Outcome-Driven Supply Chains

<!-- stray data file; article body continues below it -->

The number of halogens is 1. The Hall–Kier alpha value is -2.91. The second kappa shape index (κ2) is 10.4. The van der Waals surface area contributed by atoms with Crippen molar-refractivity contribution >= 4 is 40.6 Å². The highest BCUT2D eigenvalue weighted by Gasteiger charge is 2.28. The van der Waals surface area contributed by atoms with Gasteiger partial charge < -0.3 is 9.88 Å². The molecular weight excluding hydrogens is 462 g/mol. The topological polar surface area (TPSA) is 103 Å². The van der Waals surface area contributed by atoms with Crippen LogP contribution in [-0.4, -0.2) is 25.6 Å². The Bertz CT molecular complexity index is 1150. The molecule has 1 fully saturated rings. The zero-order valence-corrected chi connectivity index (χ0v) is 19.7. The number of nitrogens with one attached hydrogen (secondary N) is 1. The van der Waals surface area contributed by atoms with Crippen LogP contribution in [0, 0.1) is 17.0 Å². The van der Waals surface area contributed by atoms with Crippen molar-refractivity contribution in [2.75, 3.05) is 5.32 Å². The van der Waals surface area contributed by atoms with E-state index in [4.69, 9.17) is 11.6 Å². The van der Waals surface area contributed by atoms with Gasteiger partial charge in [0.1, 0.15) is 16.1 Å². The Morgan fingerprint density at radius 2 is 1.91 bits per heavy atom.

Managers are increasingly recognizing that the benefits of traditional supply chains "Ò reduced cost, faster delivery and improved quality "Ò are no longer sufficient by themselves for the modern marketplace. A new paradigm is emerging of a more sophisticated supply chain, one that also serves as a vehicle for developing and sustaining competitive advantage by delivering specific outcomes. So concluded participants in the Supply Chain Management 2010 and Beyond research initiative "Ò a four-year set of surveys and workshops on which this article is based. The authors report that the "supply chains of tomorrow" should achieve varying degrees of six basic outcomes, depending on their specific customer base and its set of needs. The first of these outcomes is "cost" (a composite of the heretofore sole objectives relating to monetary cost, delivery and quality). The others are responsiveness (the ability to change quickly in terms of volume, mix or location as a function of changing conditions), security (assurance that the supply chain's products will not be contaminated or otherwise unsafe), sustainability ("greenness," or environmental responsibility), resilience (the ability to recover quickly and cost-effectively from disruptions) and innovation (the supply chain as a source of new products and processes or improvements in existing ones).